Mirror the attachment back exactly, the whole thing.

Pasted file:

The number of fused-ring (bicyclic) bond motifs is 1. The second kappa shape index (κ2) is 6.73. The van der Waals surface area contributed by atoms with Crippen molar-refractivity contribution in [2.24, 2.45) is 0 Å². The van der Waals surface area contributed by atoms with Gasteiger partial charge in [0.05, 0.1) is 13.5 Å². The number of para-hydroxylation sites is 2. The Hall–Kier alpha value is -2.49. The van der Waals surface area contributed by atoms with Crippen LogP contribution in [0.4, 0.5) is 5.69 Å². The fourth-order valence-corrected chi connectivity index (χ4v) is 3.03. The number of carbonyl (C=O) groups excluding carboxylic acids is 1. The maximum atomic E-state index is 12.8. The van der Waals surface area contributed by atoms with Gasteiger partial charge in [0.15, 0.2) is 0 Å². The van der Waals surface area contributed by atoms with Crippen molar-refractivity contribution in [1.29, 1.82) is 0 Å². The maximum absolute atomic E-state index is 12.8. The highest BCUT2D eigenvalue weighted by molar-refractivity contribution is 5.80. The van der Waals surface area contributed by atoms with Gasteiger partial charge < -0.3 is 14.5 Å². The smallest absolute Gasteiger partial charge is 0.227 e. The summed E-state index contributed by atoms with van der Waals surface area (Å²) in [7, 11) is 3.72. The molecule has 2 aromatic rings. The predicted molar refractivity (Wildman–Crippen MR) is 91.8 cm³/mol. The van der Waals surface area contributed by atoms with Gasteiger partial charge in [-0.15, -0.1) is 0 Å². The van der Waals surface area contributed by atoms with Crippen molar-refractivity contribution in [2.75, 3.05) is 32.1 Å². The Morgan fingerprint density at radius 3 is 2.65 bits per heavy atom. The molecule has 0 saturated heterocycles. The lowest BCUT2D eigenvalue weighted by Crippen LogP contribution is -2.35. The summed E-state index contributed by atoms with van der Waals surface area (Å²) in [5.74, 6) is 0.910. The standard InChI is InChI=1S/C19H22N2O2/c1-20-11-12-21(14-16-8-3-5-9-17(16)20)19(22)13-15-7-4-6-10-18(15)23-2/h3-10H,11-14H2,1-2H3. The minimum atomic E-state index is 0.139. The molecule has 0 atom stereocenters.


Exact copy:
The number of fused-ring (bicyclic) bond motifs is 1. The second kappa shape index (κ2) is 6.73. The van der Waals surface area contributed by atoms with Crippen molar-refractivity contribution in [2.24, 2.45) is 0 Å². The van der Waals surface area contributed by atoms with Gasteiger partial charge in [0.05, 0.1) is 13.5 Å². The number of para-hydroxylation sites is 2. The Hall–Kier alpha value is -2.49. The van der Waals surface area contributed by atoms with Crippen LogP contribution in [0.4, 0.5) is 5.69 Å². The fourth-order valence-corrected chi connectivity index (χ4v) is 3.03. The number of carbonyl (C=O) groups excluding carboxylic acids is 1. The maximum atomic E-state index is 12.8. The van der Waals surface area contributed by atoms with Gasteiger partial charge in [0.15, 0.2) is 0 Å². The van der Waals surface area contributed by atoms with Crippen molar-refractivity contribution in [1.29, 1.82) is 0 Å². The maximum absolute atomic E-state index is 12.8. The highest BCUT2D eigenvalue weighted by molar-refractivity contribution is 5.80. The van der Waals surface area contributed by atoms with Gasteiger partial charge < -0.3 is 14.5 Å². The smallest absolute Gasteiger partial charge is 0.227 e. The summed E-state index contributed by atoms with van der Waals surface area (Å²) in [7, 11) is 3.72. The molecule has 2 aromatic rings. The predicted molar refractivity (Wildman–Crippen MR) is 91.8 cm³/mol. The van der Waals surface area contributed by atoms with Gasteiger partial charge in [-0.15, -0.1) is 0 Å². The van der Waals surface area contributed by atoms with Crippen molar-refractivity contribution in [2.75, 3.05) is 32.1 Å². The Morgan fingerprint density at radius 3 is 2.65 bits per heavy atom. The molecule has 0 saturated heterocycles. The lowest BCUT2D eigenvalue weighted by Crippen LogP contribution is -2.35. The summed E-state index contributed by atoms with van der Waals surface area (Å²) in [5.74, 6) is 0.910. The standard InChI is InChI=1S/C19H22N2O2/c1-20-11-12-21(14-16-8-3-5-9-17(16)20)19(22)13-15-7-4-6-10-18(15)23-2/h3-10H,11-14H2,1-2H3. The minimum atomic E-state index is 0.139. The molecule has 0 atom stereocenters.